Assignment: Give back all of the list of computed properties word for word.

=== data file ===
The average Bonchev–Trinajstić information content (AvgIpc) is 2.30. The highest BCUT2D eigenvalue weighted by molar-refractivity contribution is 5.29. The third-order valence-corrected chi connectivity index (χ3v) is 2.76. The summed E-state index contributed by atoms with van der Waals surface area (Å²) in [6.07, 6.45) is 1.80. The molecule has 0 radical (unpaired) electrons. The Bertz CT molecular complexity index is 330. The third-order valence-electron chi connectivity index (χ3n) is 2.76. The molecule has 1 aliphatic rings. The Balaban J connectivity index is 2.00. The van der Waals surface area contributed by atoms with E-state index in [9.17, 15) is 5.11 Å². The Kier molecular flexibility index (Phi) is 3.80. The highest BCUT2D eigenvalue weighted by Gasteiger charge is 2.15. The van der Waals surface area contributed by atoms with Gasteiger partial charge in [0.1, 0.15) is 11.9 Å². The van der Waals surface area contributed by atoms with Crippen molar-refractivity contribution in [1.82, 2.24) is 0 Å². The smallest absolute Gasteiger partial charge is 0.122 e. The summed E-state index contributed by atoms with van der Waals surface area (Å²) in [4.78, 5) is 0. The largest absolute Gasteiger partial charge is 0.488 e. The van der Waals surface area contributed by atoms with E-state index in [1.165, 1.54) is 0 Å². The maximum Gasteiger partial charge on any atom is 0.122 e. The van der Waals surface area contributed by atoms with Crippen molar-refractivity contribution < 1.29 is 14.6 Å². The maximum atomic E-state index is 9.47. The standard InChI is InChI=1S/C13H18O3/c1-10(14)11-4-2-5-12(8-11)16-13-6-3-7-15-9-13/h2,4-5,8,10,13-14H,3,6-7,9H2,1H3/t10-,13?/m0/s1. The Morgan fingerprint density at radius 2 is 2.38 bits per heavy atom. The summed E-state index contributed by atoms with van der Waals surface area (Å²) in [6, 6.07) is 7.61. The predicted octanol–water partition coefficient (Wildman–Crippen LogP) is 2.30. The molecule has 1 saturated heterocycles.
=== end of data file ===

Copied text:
The average Bonchev–Trinajstić information content (AvgIpc) is 2.30. The highest BCUT2D eigenvalue weighted by molar-refractivity contribution is 5.29. The third-order valence-corrected chi connectivity index (χ3v) is 2.76. The summed E-state index contributed by atoms with van der Waals surface area (Å²) in [6.07, 6.45) is 1.80. The molecule has 0 radical (unpaired) electrons. The Bertz CT molecular complexity index is 330. The third-order valence-electron chi connectivity index (χ3n) is 2.76. The molecule has 1 aliphatic rings. The Balaban J connectivity index is 2.00. The van der Waals surface area contributed by atoms with E-state index in [9.17, 15) is 5.11 Å². The Kier molecular flexibility index (Phi) is 3.80. The highest BCUT2D eigenvalue weighted by Gasteiger charge is 2.15. The van der Waals surface area contributed by atoms with Gasteiger partial charge in [0.1, 0.15) is 11.9 Å². The van der Waals surface area contributed by atoms with Crippen molar-refractivity contribution in [1.82, 2.24) is 0 Å². The smallest absolute Gasteiger partial charge is 0.122 e. The summed E-state index contributed by atoms with van der Waals surface area (Å²) in [4.78, 5) is 0. The largest absolute Gasteiger partial charge is 0.488 e. The van der Waals surface area contributed by atoms with E-state index in [1.165, 1.54) is 0 Å². The maximum Gasteiger partial charge on any atom is 0.122 e. The van der Waals surface area contributed by atoms with Crippen molar-refractivity contribution < 1.29 is 14.6 Å². The maximum atomic E-state index is 9.47. The standard InChI is InChI=1S/C13H18O3/c1-10(14)11-4-2-5-12(8-11)16-13-6-3-7-15-9-13/h2,4-5,8,10,13-14H,3,6-7,9H2,1H3/t10-,13?/m0/s1. The Morgan fingerprint density at radius 2 is 2.38 bits per heavy atom. The summed E-state index contributed by atoms with van der Waals surface area (Å²) in [6, 6.07) is 7.61. The predicted octanol–water partition coefficient (Wildman–Crippen LogP) is 2.30. The molecule has 1 saturated heterocycles.